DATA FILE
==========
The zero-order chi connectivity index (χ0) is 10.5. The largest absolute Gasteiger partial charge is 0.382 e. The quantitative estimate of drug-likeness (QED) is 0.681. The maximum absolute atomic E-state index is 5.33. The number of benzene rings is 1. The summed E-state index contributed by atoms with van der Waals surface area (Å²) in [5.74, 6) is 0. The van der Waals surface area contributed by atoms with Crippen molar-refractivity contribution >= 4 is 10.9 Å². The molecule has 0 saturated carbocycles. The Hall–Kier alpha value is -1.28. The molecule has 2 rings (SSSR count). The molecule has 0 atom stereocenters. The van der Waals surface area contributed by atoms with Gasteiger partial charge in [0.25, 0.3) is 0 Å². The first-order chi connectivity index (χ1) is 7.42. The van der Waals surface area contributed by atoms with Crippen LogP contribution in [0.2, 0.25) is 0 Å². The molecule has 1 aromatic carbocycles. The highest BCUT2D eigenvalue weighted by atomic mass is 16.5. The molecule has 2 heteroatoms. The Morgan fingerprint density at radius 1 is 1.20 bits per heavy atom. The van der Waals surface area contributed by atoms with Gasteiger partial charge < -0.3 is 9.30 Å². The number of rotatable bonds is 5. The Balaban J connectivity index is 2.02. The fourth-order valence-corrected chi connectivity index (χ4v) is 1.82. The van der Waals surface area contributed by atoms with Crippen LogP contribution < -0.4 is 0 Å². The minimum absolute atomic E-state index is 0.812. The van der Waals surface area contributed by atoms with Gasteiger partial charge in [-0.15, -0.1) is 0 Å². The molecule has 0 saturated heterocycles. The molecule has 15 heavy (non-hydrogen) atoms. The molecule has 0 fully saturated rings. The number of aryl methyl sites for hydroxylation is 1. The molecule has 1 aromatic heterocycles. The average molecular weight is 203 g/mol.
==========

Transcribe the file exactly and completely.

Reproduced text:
The zero-order chi connectivity index (χ0) is 10.5. The largest absolute Gasteiger partial charge is 0.382 e. The quantitative estimate of drug-likeness (QED) is 0.681. The maximum absolute atomic E-state index is 5.33. The number of benzene rings is 1. The summed E-state index contributed by atoms with van der Waals surface area (Å²) in [5.74, 6) is 0. The van der Waals surface area contributed by atoms with Crippen molar-refractivity contribution >= 4 is 10.9 Å². The molecule has 0 saturated carbocycles. The Hall–Kier alpha value is -1.28. The molecule has 2 rings (SSSR count). The molecule has 0 atom stereocenters. The van der Waals surface area contributed by atoms with Gasteiger partial charge in [0.25, 0.3) is 0 Å². The first-order chi connectivity index (χ1) is 7.42. The van der Waals surface area contributed by atoms with Crippen LogP contribution in [0.2, 0.25) is 0 Å². The molecule has 1 aromatic carbocycles. The highest BCUT2D eigenvalue weighted by atomic mass is 16.5. The molecule has 2 heteroatoms. The Morgan fingerprint density at radius 1 is 1.20 bits per heavy atom. The van der Waals surface area contributed by atoms with Gasteiger partial charge < -0.3 is 9.30 Å². The number of rotatable bonds is 5. The Balaban J connectivity index is 2.02. The fourth-order valence-corrected chi connectivity index (χ4v) is 1.82. The van der Waals surface area contributed by atoms with Crippen LogP contribution < -0.4 is 0 Å². The minimum absolute atomic E-state index is 0.812. The van der Waals surface area contributed by atoms with Gasteiger partial charge in [-0.15, -0.1) is 0 Å². The molecule has 0 saturated heterocycles. The molecule has 15 heavy (non-hydrogen) atoms. The molecule has 0 fully saturated rings. The number of aryl methyl sites for hydroxylation is 1. The molecule has 1 aromatic heterocycles. The average molecular weight is 203 g/mol.